You seem to be a true extreme sports enthusiast, having surfed, skied; mountain climbed, and even skydived since becoming blind! Do you have any athletic challenges that you are currently working toward achieving?
Strongest Man on Earth could be a challenge but my 195 pounds of twisted steel and sex appeal may be a bit much. No, I cannot really think of anything I have desired to do that I have not done. As opportunities and challenges face me, I discuss with my wife what we think I should do, and then I jump on to the challenge.
How did the writing process work with your co-author Doug Crandall? Were there any frustrations in trying to get your story down on paper, or was it fairly easy to organize your thoughts and experiences and collaboratively transform them into a book?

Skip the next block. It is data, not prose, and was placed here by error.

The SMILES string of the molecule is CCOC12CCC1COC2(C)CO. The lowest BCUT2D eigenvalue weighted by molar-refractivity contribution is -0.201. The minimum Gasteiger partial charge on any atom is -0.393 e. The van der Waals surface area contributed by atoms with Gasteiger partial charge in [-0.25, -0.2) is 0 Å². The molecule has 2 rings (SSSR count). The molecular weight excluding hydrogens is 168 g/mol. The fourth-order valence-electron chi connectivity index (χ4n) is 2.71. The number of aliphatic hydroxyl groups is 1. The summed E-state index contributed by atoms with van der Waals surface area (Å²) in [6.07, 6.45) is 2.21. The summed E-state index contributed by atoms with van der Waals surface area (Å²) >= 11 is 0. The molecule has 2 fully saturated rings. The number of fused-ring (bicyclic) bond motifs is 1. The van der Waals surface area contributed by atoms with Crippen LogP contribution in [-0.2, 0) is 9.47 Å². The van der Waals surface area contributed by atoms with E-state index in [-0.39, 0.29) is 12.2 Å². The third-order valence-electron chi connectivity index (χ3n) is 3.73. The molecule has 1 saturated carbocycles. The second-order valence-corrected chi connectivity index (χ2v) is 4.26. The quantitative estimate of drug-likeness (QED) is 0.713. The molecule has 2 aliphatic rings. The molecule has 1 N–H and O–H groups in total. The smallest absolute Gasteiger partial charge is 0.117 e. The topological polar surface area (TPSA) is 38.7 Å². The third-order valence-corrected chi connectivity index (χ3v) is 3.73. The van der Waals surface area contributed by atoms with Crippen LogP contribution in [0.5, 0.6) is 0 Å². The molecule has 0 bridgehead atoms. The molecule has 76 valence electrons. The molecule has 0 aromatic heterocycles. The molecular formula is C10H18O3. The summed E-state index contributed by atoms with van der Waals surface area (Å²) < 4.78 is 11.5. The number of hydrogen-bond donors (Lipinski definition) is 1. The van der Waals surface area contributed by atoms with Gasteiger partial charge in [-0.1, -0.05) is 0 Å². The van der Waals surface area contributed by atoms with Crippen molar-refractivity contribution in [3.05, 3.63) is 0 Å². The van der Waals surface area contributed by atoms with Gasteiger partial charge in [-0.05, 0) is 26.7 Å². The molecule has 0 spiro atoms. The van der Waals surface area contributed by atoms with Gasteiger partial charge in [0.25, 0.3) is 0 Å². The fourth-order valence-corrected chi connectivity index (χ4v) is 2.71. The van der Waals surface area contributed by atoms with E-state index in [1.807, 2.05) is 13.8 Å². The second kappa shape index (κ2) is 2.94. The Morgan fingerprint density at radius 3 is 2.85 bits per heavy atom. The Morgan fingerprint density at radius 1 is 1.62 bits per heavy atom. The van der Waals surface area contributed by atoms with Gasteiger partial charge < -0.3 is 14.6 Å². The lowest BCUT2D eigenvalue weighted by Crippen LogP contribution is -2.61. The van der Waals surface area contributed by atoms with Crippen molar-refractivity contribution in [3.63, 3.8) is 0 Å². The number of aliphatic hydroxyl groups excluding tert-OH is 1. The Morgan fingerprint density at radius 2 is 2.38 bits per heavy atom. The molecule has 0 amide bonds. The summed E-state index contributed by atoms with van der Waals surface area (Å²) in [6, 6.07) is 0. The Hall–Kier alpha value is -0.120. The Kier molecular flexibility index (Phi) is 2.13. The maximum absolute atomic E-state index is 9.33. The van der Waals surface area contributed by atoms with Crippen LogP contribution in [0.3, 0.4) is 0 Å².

Doug is an amazing man. His ability to transfer my story into writing is an amazing feat. I tell everyone that I do not like to talk, but I believe Doug will tell everyone otherwise.
There were many difficult times replaying hard situations that my family has gone through, but I believe God opened up these opportunities for my recovery. Hearing them come out of my mouth and come from others was a helpful process in my recovery.